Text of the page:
January 30, 2012
When it comes to the Middle East, the former president never ceases to amaze.
In an interview published in Time, he was asked: "What do you think it means that Iran seems to have its first nuclear fuel rod?"
His complete answer: "Well, of course, the religious leaders of Iran have sworn on their word of honor that they're not going to manufacture nuclear weapons. If they are lying, then I don't see that as a major catastrophe because they'll only have one or two military weapons. Israel probably has 300 or so."
There you have it. In 51 words, Carter demonstrates convincingly why he should stay out of the business of Iran analysis.
Not that he was much better at it while in the White House.
Remember his famous expression of confidence in the Shah -- "an island of stability" -- when one year later the Iranian leader was ousted and had to flee the country?
And the catastrophic U.S. attempt, under Carter, to free the 52 American hostages taken by the Shah's successors, that failed for the lack of a working helicopter?
And the fact that those hostages languished in Iranian hands for 444 days, only to be released the very first day Carter's successor, Ronald Reagan, took office?
Carter did not understand Iran then. Judging by the Time interview, he still doesn't.
First, how could any serious observer begin a response by mentioning that "the religious leaders of Iran have sworn on their word of honor that they're not going to manufacture nuclear weapons"?
Of what possible relevance is such a comment, other than to suggest that Carter may actually give it credence?
A regime that has been found to lie about everything else -- its leaders claimed there were no nuclear enrichment facilities, that there were no homosexuals in the country, that its women were the freest in the world, that the Holocaust never took place, and that its 2009 elections were transparent -- is actually given the benefit of the doubt by the former president.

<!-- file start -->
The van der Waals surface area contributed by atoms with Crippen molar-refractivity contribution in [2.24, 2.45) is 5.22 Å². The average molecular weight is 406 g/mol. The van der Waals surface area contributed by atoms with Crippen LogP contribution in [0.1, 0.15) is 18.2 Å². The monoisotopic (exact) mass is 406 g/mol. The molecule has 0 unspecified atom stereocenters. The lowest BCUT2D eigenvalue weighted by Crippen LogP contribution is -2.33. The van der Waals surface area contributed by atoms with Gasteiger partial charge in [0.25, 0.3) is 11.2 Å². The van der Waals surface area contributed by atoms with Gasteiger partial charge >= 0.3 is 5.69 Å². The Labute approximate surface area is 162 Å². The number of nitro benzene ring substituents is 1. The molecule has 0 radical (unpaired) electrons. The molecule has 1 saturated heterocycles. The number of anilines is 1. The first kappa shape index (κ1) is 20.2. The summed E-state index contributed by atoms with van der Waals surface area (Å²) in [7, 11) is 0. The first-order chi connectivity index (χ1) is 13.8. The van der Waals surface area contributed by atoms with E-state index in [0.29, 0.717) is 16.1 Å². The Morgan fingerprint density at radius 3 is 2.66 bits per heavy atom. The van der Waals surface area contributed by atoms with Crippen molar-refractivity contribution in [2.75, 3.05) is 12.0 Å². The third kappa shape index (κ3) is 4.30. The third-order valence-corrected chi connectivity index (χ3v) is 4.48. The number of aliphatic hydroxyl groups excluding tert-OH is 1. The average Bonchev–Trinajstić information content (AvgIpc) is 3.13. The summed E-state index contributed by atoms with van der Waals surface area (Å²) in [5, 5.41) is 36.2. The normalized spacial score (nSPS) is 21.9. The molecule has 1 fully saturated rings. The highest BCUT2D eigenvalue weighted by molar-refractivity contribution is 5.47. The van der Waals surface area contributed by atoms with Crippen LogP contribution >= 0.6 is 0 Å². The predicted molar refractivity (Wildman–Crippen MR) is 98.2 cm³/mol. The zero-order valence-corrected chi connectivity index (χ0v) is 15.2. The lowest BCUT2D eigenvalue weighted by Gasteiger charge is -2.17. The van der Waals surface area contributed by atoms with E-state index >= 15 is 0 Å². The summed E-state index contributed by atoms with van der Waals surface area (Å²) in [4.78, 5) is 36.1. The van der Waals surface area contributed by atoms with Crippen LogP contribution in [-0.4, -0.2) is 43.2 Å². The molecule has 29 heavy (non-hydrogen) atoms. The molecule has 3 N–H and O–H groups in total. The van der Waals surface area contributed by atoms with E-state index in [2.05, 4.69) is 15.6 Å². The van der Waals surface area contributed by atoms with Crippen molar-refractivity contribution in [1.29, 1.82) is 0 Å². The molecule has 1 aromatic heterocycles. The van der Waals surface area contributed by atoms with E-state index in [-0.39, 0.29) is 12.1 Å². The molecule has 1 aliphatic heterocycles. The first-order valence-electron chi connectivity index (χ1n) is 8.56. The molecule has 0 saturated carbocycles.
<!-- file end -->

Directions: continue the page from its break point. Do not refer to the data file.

He begins the next sentence with the phrase, "If they are lying."
Again, he himself isn't sure.
Perhaps he thinks, in contradistinction to the International Atomic Energy Agency, UN Security Council, Obama administration, European and Gulf leaders, and Israel, that all the Iranian leaders really want is peaceful nuclear energy, nothing more.
And then comes the clincher. Even if the Iranians by some chance are lying, he said, "then I don't see that as a major catastrophe because they'll only have one or two military weapons."
How could anyone possibly know how many bombs Iran might build, if left unchecked? This year, it might be one or two; next year, ten or twenty; and so on.
Second, at the end of the day, the real issue is not how many bombs Iran would have, but the very fact that it possessed the weapon.
That would change everything in its relations with its neighbors and beyond.
Iran would derive incalculable power and confidence from the mere fact that it crossed the line. Going forward, all other countries would have to factor the nuclear element into their dealings with Tehran -- and, it should be added, with such allies as Syria, and such non-governmental partners as Hamas and Hezbollah.
Third, one of the most ominous changes could well be a new arms race in the region, already the most volatile in the world.
What countries might, in response, move towards nuclear-weapons programs of their own, driven by fear (think Saudi Arabia) or "prestige" (think Turkey)?
Then the risk of catastrophe by design, miscalculation, or accident goes up exponentially.
So, too, does the chance of a further spread of the weapons. Remember A.Q. Khan, the Pakistani scientist who ran the Walmart of nuclear-weapons technology?
Impossible to conceive of Venezuelan President Hugo Chavez seeking nuclear help from his Iranian friends to achieve the same position in Latin America that Iran aspires to in its neighborhood? Not in my book.
Fourth, Carter should go back and read the words of Hashemi Rafsanjani, the former Iranian president, who said: "[T]he use of even one nuclear bomb inside Israel would destroy everything."
For Carter to imply that Israel is safe and secure from Iranian nuclear designs by dint of having more bombs is, well, naïve, all the more when Iran's defining eschatology is added to the picture. If religious fervor should trump rational behavior in Tehran, all bets are off.
And finally, Carter once again displays his misreading of Israel, something he has regrettably made a habit of in recent years and also, incidentally, on vivid display in the same Time interview.
Israel still lives with the shadow of the Holocaust. How could it not?
A leader set forth a plan to establish a 1,000-year Reich and destroy the Jewish people. Few took him seriously. Indeed, there were those at the time -- all titled, confident and credentialed -- who sounded very much like Carter in his assessment of present-day Iran.
They were dead wrong, and the world paid a horrific price for failing to grasp Hitler's intentions earlier.
Of one thing we can be certain: Israel will not place its trust in Carter's reading of Iran. Nor should anyone else.
For more information, visit ajc.org/iran.